DIY Home Decor Upcycling

Kitchen Backsplash Project Part II – Beginning Work on the Walls

Kitchen Backsplash Project Part II – Tile Design and Beginning Work on the Walls

After absorbing inspiration and stockpiling tiles for my kitchen for three years, how did I begin the process of actually getting some tiles on the wall?

I’ve been intending since I moved in to my condo in 2004 to eventually repaint the kitchen. The paint in this room is rough, and even worse, it’s pink! So it has to go and until it’s repainted it doesn’t matter to me if I mark it up with pencil or tape.

To begin my designs I cleared everything off of the counter top and used a ruler and pencil to mark where I wanted strips of tile. This work would be too much to be completed in one work session. It being necessary to use the kitchen in between work sessions, I had to devise a way to design and install the strips in sections.

I decided on a repeating pattern that would appear at intervals, with more free-form arrangements in between. I measured where the repeating elements would go and decided how many I would need, then I went into my studio and designed one of the repeating sections. Then I made sure I had enough of those tiles to repeat the pattern the required number of times. Choosing the tiles from which to create the repeating patterns could have been an overwhelming task, given the number of tiles I had accumulated – I had been collecting them for multiple projects, not just the back splash. For help I referred to the swatch page I had made for my kitchen to help me keep in mind what look and feel I wanted for the room. I hung up the swatch page nearby and sorted out tiles that seemed to fit. That narrowed down the selection and from those I was able to come up with the repeating pattern. I laid each section out on a tray in my studio and carried it into the kitchen to install each section, then repeated until all the recurring sections were in place.

Final tile design of strip around sink in kitchen

After that was done, I filled in the spaces between the repeating segments, then added a strip in a terra cotta color above it.

Close up of tile design that includes handmade tiles, purchased tiles, and salvaged tiles.

A strip similar to this would be very easy to do with purchased or made to order tiles of a uniform size. Since I was including a lot of salvaged tiles however, I had to do a lot of piecing, cutting and nipping. I’m very pleased with the result and I think it was worth the extra effort – it would not be to everyone’s taste but is exactly the kind of look I wanted. There is no way anyone would be able to replicate this design exactly even if they wanted to!

While I had the tiles out, I decided to do a strip by the pantry as well.

Working out tile design in my studio before installing on the wall

I drew an outline of the area to be tiled on the paper that covers my studio table, then filled that in while working out my design. When I was satisfied, I placed some of the tiles on a tray, carried it to the kitchen, and installed the tiles one section at a time. I marked the wall with pencil lines before beginning so that I didn’t go out of the allotted spaces while installing.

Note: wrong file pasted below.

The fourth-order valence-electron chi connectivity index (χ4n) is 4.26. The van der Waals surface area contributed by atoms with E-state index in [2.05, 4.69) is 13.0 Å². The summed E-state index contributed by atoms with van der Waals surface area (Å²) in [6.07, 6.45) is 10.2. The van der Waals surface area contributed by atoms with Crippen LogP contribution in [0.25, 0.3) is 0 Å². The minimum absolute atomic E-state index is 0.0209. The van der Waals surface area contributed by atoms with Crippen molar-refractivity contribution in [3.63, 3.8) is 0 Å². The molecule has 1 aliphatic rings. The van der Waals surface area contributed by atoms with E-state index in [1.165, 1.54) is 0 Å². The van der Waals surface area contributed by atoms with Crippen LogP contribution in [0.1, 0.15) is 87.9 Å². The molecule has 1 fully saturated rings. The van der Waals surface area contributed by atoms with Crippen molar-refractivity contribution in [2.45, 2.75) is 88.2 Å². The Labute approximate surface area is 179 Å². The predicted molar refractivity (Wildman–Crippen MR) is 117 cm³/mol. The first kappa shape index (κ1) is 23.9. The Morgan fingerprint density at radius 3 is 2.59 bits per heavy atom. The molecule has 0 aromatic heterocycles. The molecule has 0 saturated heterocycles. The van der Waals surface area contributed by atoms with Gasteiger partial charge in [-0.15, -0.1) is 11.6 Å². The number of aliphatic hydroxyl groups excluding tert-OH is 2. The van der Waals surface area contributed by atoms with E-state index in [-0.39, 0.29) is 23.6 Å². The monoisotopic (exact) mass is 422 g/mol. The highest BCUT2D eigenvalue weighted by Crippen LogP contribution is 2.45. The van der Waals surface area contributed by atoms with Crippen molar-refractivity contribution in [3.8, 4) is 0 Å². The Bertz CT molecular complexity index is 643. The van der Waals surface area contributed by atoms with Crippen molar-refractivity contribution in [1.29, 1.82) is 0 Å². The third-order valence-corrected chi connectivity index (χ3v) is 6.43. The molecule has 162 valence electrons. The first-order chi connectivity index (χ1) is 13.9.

While working on the tiles, I gave some thought to the future paint scheme of my kitchen and picked out color swatches. I put the swatches and some notes in my idea book and also marked in pencil what color goes where on the kitchen walls.

Read more:
Kitchen Backsplash Project Part I – Introduction
Kitchen Backsplash Project Part III – Filling in the Tile “Murals”

By Carolyn Hasenfratz Winkelmann

Carolyn was raised in a DIY household. From an early age she was encouraged to try everything from baking to soldering. These days she enjoys paper crafts, mixed media crafts, sewing, ceramics, mosaics, gardening, making things out of wood, home decor projects and upcycling found items into useable and decorative objects.

In the past Carolyn has worked in the retail, web design, and marketing fields. She now works part time at Schnarr's as a cashier, helps with the store's marketing efforts, writes her own blog and craft tutorials, and teaches craft classes. Carolyn’s father introduced her to hardware stores, his tools, and the “stuff stash” that every DIYer collects. It’s no surprise that time spent at Schnarr’s makes her giddy in the presence of things you can use to create! She still loves working on projects with her Dad and it's a treat to make a joint trip to the hardware store!

Carolyn is excited for the opportunity to help Schnarr's customers enrich their lives with creative and fun projects. She wants as many people as possible to experience the joy that DIY projects have brought to her life.

Other places to share Carolyn’s passion for creating:

Carolyn Hasenfratz Design Blog -

Carolyn's Stamp Store -

Carolyn's Pinterest Boards -

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